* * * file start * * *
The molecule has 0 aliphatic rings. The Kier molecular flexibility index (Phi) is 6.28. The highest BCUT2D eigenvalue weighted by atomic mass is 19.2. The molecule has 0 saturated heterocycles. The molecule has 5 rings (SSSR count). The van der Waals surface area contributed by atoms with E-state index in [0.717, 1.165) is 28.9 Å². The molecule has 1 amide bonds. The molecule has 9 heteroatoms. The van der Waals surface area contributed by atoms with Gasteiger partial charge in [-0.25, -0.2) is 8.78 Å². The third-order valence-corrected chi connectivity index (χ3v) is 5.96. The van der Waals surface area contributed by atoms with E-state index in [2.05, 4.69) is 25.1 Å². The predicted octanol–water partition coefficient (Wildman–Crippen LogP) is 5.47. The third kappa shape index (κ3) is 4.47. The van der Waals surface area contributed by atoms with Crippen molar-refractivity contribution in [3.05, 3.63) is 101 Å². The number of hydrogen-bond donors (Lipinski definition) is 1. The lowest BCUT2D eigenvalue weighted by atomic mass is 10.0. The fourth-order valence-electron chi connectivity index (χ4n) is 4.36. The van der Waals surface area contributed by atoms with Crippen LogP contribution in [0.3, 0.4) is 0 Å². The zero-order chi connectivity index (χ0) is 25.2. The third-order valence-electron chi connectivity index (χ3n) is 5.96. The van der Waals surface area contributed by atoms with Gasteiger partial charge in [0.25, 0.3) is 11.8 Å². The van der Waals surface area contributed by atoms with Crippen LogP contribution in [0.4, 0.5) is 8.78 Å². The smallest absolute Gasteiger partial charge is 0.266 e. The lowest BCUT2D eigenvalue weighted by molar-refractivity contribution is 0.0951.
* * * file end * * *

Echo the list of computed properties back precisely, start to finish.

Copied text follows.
The molecule has 0 aliphatic rings. The Kier molecular flexibility index (Phi) is 6.28. The highest BCUT2D eigenvalue weighted by atomic mass is 19.2. The molecule has 0 saturated heterocycles. The molecule has 5 rings (SSSR count). The van der Waals surface area contributed by atoms with E-state index in [0.717, 1.165) is 28.9 Å². The molecule has 1 amide bonds. The molecule has 9 heteroatoms. The van der Waals surface area contributed by atoms with Gasteiger partial charge in [-0.25, -0.2) is 8.78 Å². The third-order valence-corrected chi connectivity index (χ3v) is 5.96. The van der Waals surface area contributed by atoms with E-state index in [2.05, 4.69) is 25.1 Å². The predicted octanol–water partition coefficient (Wildman–Crippen LogP) is 5.47. The third kappa shape index (κ3) is 4.47. The van der Waals surface area contributed by atoms with Crippen molar-refractivity contribution in [3.05, 3.63) is 101 Å². The number of hydrogen-bond donors (Lipinski definition) is 1. The lowest BCUT2D eigenvalue weighted by atomic mass is 10.0. The fourth-order valence-electron chi connectivity index (χ4n) is 4.36. The van der Waals surface area contributed by atoms with Crippen LogP contribution in [0.3, 0.4) is 0 Å². The zero-order chi connectivity index (χ0) is 25.2. The third-order valence-electron chi connectivity index (χ3n) is 5.96. The van der Waals surface area contributed by atoms with Gasteiger partial charge in [0.25, 0.3) is 11.8 Å². The van der Waals surface area contributed by atoms with Crippen LogP contribution in [0.4, 0.5) is 8.78 Å². The smallest absolute Gasteiger partial charge is 0.266 e. The lowest BCUT2D eigenvalue weighted by molar-refractivity contribution is 0.0951.